Globally, cardiovascular diseases are the leading cause of disease burden among the general population . In this study, circulatory disease prevalence was lower compared to other diagnostic chapters, but still relatively high. Although the biological pathways are not yet fully understood, several studies associated opioid use with an increased risk of cardiovascular diseases [55, 56]. Infective endocarditis and thrombosis are known cardiovascular complications associated with injection drug use . Moreover, methadone exposure has been linked with an increased risk of cardiotoxicity, specifically QT prolongation and torsade de pointes [58, 59]. A Danish registry-based study found intravenous drug use and methadone use to be associated with a higher incidence of cardiovascular diseases .
Increased exposure to illicit opioids, as well as other illicit drugs and health risk factors (e.g., alcohol use, smoking, poor diet) from a very young age in individuals with OUD have been shown to trigger the early onset of diseases that usually manifest in later life due to cumulative substance-related organ toxicity and untreated complex health conditions [60,61,62]. When investigating physical morbidity in the opioid-use population, we should consider that even diseases and conditions usually related to higher age may cause a physical burden in young OAT patients. Therefore, special attention should be paid to the early detection and treatment of physical diseases in order to prevent disease progression and improve the health outcomes of the ageing OAT population.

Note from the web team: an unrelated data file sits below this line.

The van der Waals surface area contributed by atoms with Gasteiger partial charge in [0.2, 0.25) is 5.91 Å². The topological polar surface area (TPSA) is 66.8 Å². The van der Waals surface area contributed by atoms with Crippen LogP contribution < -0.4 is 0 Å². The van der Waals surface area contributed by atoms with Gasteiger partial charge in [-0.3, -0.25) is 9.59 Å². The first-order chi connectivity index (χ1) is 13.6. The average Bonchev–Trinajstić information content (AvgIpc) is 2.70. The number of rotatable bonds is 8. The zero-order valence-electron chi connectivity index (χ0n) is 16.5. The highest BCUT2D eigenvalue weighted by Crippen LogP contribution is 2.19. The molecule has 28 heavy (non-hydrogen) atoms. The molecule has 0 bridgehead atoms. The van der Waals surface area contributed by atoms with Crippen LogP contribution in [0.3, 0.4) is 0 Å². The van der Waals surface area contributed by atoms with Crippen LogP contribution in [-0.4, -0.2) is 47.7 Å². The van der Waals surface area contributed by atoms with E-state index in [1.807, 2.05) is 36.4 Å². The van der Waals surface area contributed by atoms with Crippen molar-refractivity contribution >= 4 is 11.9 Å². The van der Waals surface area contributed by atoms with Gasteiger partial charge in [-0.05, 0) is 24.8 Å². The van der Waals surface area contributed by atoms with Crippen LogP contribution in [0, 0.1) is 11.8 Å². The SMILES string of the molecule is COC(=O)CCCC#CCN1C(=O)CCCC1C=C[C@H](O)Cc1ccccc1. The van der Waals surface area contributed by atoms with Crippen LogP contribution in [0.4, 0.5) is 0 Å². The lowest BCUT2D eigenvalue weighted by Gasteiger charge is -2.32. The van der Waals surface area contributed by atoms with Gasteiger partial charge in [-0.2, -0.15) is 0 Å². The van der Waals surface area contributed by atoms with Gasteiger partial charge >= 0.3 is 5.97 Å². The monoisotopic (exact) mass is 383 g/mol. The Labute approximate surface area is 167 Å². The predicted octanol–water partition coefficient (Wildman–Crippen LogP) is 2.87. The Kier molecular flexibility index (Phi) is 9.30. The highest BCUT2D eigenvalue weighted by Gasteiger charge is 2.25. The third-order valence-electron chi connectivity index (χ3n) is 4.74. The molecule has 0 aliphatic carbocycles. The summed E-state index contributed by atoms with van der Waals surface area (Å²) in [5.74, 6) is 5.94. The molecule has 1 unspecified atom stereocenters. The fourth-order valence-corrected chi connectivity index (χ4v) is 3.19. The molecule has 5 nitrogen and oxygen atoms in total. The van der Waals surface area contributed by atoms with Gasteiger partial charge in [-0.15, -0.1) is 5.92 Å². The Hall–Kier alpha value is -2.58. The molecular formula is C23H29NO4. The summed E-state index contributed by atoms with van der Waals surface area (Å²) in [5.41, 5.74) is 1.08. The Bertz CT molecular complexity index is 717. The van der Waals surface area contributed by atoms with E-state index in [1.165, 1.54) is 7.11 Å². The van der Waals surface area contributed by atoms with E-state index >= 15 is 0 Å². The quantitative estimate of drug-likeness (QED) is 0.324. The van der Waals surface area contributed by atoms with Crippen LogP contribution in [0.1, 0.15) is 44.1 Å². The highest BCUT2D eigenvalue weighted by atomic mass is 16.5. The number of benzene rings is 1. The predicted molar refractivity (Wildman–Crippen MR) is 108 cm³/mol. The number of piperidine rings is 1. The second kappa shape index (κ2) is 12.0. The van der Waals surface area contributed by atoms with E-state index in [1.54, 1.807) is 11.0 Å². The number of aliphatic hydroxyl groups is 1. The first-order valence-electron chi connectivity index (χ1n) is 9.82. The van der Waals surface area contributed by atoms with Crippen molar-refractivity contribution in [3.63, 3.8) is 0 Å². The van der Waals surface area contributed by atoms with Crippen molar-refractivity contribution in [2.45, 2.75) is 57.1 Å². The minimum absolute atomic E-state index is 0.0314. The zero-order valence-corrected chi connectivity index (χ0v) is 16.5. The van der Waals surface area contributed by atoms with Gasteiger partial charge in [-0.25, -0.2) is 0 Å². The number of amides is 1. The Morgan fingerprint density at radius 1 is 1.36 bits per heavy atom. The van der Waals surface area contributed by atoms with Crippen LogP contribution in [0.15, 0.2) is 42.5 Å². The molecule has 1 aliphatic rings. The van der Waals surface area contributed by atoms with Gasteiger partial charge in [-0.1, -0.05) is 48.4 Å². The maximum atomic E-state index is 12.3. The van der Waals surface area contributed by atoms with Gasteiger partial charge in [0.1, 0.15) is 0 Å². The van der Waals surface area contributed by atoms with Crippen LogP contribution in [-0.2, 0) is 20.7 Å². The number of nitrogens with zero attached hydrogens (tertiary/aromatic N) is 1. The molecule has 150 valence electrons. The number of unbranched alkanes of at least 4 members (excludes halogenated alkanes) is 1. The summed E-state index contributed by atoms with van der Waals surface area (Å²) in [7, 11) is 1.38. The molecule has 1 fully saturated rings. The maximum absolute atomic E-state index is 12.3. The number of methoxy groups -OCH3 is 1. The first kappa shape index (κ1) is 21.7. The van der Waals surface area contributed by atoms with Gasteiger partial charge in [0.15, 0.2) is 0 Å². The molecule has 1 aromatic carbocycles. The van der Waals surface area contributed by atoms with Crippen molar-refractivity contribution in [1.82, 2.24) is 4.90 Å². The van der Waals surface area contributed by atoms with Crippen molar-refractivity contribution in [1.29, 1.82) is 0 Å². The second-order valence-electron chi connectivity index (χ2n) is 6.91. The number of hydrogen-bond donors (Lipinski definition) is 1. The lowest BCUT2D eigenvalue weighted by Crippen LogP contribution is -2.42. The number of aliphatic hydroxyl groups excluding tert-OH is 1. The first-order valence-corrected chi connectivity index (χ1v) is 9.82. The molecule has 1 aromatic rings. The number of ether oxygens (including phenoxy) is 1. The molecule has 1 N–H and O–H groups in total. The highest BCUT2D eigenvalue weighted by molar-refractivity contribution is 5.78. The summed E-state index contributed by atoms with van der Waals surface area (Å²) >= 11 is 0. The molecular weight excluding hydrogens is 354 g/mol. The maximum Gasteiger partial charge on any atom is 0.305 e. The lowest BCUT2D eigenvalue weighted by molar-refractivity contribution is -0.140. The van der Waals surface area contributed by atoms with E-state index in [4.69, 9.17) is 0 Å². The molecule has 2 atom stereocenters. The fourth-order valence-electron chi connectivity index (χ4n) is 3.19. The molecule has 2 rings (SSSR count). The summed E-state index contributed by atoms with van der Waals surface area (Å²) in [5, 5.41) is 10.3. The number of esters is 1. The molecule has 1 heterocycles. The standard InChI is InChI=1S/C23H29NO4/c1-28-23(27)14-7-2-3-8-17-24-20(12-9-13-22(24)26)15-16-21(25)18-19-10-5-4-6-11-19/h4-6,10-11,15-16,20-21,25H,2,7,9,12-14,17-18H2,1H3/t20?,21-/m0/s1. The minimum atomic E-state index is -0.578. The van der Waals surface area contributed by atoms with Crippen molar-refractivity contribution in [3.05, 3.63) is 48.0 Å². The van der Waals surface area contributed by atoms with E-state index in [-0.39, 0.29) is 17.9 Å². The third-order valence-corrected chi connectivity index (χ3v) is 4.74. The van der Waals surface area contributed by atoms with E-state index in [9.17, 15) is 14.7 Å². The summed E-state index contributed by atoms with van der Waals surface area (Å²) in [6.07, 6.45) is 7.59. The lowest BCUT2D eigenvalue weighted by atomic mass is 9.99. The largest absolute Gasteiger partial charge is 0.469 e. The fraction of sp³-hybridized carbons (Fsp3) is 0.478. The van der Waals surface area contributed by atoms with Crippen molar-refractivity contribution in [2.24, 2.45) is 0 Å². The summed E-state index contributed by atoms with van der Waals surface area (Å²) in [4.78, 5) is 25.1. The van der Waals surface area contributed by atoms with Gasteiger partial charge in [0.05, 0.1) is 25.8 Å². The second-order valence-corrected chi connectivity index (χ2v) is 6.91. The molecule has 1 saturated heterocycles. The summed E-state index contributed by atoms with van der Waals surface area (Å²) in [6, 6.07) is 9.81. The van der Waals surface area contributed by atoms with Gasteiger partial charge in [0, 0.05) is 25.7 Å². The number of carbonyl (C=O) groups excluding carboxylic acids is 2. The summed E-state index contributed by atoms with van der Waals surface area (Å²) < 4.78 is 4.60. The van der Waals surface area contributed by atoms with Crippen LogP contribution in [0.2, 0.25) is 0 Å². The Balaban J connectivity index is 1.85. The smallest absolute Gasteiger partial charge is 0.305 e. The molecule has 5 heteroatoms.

Finally, it is worth noticing that this study only covered secondary healthcare and hospitalization records. We might therefore expect diseases that added to the prevalence estimates to be of greater severity than conditions usually treated by primary care physicians. On the other hand, the prevalence of physical diseases is likely to be underestimated for the same reason.
Strengths and limitations
The strength of this study is the gender-specific nationwide registry-based design allowing for a large and unselected study sample with high statistical power. Utilizing data from two countries with compatible health registers and similarities in healthcare and OAT systems increases the generalizability of findings. Recall bias was minimized by using prospectively collected data .